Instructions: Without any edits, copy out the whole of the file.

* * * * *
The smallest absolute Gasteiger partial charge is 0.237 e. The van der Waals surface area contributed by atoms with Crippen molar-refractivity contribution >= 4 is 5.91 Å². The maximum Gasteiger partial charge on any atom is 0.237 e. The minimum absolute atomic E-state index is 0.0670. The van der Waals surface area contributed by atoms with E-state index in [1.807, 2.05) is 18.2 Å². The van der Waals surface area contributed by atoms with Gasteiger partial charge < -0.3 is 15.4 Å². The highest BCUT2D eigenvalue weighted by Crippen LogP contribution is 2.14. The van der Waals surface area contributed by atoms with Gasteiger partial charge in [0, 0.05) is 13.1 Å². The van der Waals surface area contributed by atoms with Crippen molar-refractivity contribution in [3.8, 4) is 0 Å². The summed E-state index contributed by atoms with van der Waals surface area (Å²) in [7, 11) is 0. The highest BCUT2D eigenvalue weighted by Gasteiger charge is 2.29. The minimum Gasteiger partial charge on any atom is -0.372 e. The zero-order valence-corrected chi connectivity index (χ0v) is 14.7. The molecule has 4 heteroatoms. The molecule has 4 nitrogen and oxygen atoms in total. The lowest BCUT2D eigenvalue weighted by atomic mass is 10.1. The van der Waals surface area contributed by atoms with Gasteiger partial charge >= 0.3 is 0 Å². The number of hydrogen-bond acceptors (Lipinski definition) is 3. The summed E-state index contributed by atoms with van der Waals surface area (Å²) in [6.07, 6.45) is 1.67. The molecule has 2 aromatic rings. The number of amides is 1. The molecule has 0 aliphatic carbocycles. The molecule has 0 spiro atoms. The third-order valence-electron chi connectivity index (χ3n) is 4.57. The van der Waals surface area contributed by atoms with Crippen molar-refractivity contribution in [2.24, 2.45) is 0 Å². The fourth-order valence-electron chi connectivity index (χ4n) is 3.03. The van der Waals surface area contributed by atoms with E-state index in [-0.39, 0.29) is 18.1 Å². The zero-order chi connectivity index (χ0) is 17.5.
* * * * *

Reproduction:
The smallest absolute Gasteiger partial charge is 0.237 e. The van der Waals surface area contributed by atoms with Crippen molar-refractivity contribution >= 4 is 5.91 Å². The maximum Gasteiger partial charge on any atom is 0.237 e. The minimum absolute atomic E-state index is 0.0670. The van der Waals surface area contributed by atoms with E-state index in [1.807, 2.05) is 18.2 Å². The van der Waals surface area contributed by atoms with Gasteiger partial charge < -0.3 is 15.4 Å². The highest BCUT2D eigenvalue weighted by Crippen LogP contribution is 2.14. The van der Waals surface area contributed by atoms with Gasteiger partial charge in [0, 0.05) is 13.1 Å². The van der Waals surface area contributed by atoms with Crippen molar-refractivity contribution in [3.8, 4) is 0 Å². The summed E-state index contributed by atoms with van der Waals surface area (Å²) in [7, 11) is 0. The highest BCUT2D eigenvalue weighted by Gasteiger charge is 2.29. The minimum Gasteiger partial charge on any atom is -0.372 e. The zero-order valence-corrected chi connectivity index (χ0v) is 14.7. The molecule has 4 heteroatoms. The molecule has 4 nitrogen and oxygen atoms in total. The lowest BCUT2D eigenvalue weighted by atomic mass is 10.1. The van der Waals surface area contributed by atoms with Gasteiger partial charge >= 0.3 is 0 Å². The number of hydrogen-bond acceptors (Lipinski definition) is 3. The summed E-state index contributed by atoms with van der Waals surface area (Å²) in [6.07, 6.45) is 1.67. The molecule has 2 aromatic rings. The number of amides is 1. The molecule has 0 aliphatic carbocycles. The molecule has 0 spiro atoms. The third-order valence-electron chi connectivity index (χ3n) is 4.57. The van der Waals surface area contributed by atoms with Crippen molar-refractivity contribution in [2.24, 2.45) is 0 Å². The fourth-order valence-electron chi connectivity index (χ4n) is 3.03. The van der Waals surface area contributed by atoms with E-state index in [-0.39, 0.29) is 18.1 Å². The zero-order chi connectivity index (χ0) is 17.5.